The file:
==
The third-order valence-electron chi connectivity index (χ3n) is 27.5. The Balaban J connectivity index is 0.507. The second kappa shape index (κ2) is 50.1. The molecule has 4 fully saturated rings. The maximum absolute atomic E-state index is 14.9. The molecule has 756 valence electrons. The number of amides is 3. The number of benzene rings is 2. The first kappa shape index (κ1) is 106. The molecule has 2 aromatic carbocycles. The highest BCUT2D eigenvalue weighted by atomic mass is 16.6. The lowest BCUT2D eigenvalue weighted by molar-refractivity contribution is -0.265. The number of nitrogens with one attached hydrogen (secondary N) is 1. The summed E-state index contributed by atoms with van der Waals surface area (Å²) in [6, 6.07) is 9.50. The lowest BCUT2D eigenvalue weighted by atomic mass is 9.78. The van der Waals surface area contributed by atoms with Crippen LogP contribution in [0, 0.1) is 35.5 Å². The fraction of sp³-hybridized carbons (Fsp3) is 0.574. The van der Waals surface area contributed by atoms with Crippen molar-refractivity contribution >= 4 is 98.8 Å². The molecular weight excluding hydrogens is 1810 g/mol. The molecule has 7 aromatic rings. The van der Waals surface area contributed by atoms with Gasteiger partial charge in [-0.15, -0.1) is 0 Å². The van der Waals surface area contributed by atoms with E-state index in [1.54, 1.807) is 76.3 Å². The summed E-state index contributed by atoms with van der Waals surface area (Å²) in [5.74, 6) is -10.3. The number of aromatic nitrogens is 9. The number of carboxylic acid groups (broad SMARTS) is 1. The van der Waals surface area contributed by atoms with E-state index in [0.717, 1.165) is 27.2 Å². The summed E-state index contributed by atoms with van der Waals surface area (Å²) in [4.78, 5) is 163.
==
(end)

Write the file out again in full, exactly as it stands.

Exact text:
The third-order valence-electron chi connectivity index (χ3n) is 27.5. The Balaban J connectivity index is 0.507. The second kappa shape index (κ2) is 50.1. The molecule has 4 fully saturated rings. The maximum absolute atomic E-state index is 14.9. The molecule has 756 valence electrons. The number of amides is 3. The number of benzene rings is 2. The first kappa shape index (κ1) is 106. The molecule has 2 aromatic carbocycles. The highest BCUT2D eigenvalue weighted by atomic mass is 16.6. The lowest BCUT2D eigenvalue weighted by molar-refractivity contribution is -0.265. The number of nitrogens with one attached hydrogen (secondary N) is 1. The summed E-state index contributed by atoms with van der Waals surface area (Å²) in [6, 6.07) is 9.50. The lowest BCUT2D eigenvalue weighted by atomic mass is 9.78. The van der Waals surface area contributed by atoms with Crippen LogP contribution in [0, 0.1) is 35.5 Å². The fraction of sp³-hybridized carbons (Fsp3) is 0.574. The van der Waals surface area contributed by atoms with Crippen molar-refractivity contribution >= 4 is 98.8 Å². The molecular weight excluding hydrogens is 1810 g/mol. The molecule has 7 aromatic rings. The van der Waals surface area contributed by atoms with Gasteiger partial charge in [-0.15, -0.1) is 0 Å². The van der Waals surface area contributed by atoms with E-state index in [1.54, 1.807) is 76.3 Å². The summed E-state index contributed by atoms with van der Waals surface area (Å²) in [5.74, 6) is -10.3. The number of aromatic nitrogens is 9. The number of carboxylic acid groups (broad SMARTS) is 1. The van der Waals surface area contributed by atoms with E-state index in [0.717, 1.165) is 27.2 Å². The summed E-state index contributed by atoms with van der Waals surface area (Å²) in [4.78, 5) is 163.